The most striking karst features on the Martin River Glacier are funnel-shaped sink-holes. As can be seen in Figure 2, most are 60 to 370 m. across, and there are as many as thirty in a square kilometre. They are 15 to 90 m. deep and many hold small lakes. Sink-holes are also the most conspicuous karst feature on the stagnant part of the Malaspina Glacier (Reference RussellRussell, 1901, p. 115–17).
Funnel-shaped sink-holes apparently were also very abundant on some parts of the stagnant glaciers in the northern Great Plains of North America in late Wisconsin time. Where the ablation till was thick and had a high silt and clay content, it flowed into the sinkholes and, when the glacial topography was inverted, formed the “prairie mounds” and “circular disintegration ridges” that are common there today (Reference GravenorGravenor, 1955; Reference Gravenor and KupschGravenor and Kupsch, 1959, p. 52–53)
Many variations from the simple funnel-shaped sink-hole occur on the Martin River Glacier. Two or more commonly coalesce to form compound sink-holes. Several examples of karst windows, or the unroofed parts of subglacial streams, occur. Some karst windows have enlarged to form glacial uvallas; a stream flows from one side of the uvalla, across its gravel bottom, and into another tunnel at the other side. A lake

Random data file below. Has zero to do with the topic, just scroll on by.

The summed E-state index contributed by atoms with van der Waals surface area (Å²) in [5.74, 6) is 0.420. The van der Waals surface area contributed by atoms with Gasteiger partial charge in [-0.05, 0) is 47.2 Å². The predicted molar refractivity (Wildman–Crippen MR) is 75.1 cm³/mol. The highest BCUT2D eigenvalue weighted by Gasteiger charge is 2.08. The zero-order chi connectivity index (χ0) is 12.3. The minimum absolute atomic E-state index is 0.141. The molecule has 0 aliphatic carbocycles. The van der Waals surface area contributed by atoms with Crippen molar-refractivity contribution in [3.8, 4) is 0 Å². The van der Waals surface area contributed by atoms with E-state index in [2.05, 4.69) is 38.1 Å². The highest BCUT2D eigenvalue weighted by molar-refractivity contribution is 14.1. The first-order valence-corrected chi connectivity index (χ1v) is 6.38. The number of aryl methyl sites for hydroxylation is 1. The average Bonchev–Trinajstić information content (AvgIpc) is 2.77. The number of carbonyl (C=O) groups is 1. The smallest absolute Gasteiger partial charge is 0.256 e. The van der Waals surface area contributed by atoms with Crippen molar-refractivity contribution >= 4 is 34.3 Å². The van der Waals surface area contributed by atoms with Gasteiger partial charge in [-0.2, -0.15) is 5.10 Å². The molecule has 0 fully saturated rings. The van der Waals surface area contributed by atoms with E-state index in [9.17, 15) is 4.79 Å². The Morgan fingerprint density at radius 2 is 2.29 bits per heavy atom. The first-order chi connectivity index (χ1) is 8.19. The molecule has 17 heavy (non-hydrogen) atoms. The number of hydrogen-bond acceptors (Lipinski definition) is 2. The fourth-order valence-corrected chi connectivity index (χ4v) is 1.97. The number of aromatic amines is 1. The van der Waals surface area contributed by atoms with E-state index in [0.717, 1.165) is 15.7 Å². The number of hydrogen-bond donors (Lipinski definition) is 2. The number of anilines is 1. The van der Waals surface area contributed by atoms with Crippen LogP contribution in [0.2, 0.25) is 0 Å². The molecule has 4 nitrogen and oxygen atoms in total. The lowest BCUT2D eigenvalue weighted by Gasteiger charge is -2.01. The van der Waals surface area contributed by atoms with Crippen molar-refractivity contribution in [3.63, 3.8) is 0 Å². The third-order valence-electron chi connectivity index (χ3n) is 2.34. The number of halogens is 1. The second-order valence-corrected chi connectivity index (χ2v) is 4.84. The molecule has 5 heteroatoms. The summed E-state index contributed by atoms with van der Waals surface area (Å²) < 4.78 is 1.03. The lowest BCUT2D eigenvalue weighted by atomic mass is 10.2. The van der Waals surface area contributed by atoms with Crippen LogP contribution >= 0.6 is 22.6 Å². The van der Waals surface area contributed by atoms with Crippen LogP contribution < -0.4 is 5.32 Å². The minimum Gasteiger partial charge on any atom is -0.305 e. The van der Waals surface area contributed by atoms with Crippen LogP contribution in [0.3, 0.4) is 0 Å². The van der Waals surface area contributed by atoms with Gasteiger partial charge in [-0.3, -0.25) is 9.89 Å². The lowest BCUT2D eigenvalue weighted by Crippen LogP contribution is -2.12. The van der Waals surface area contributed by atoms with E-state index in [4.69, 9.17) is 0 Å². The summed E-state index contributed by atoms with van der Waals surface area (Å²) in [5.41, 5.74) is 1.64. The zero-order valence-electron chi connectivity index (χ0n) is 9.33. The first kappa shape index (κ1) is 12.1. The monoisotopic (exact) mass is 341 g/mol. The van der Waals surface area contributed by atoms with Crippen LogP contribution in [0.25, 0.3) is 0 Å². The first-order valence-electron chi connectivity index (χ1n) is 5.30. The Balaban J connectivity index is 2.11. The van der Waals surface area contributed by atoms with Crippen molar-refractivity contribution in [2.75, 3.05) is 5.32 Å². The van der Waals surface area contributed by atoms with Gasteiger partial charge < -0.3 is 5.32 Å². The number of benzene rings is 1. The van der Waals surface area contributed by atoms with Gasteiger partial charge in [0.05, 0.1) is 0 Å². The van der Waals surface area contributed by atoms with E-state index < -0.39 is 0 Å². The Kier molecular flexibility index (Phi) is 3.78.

Other karst features that are extremely abundant in the Martin River Glacier are ice caves and tunnels. In the stagnant part of the glacier most of the drainage is subglacial and is continually shifting as tunnels are abandoned and new ones formed. Many of the caves and tunnels are 3 m. or more high and more than 2 km. long. One small network of tunnels near the end of the “Charlotte lobe” (see Fig. 1) of the Martin River Glacier was explored. It was floored with gravel, in places had gravel terraces along its sides, and had one or two side tunnels that were completely clogged with gravel. Conspicuous occurrences of superposed ice and icicles—the glacial equivalent of drip-stone and stalactites were not observed in any of the ice caves during the summer; moisture and a “thumb-print” surface (Reference CharlesworthCharlesworth, 1957, p. 58) on the walls of the caves indicate that summer ablation inside the caves is too high for their preservation.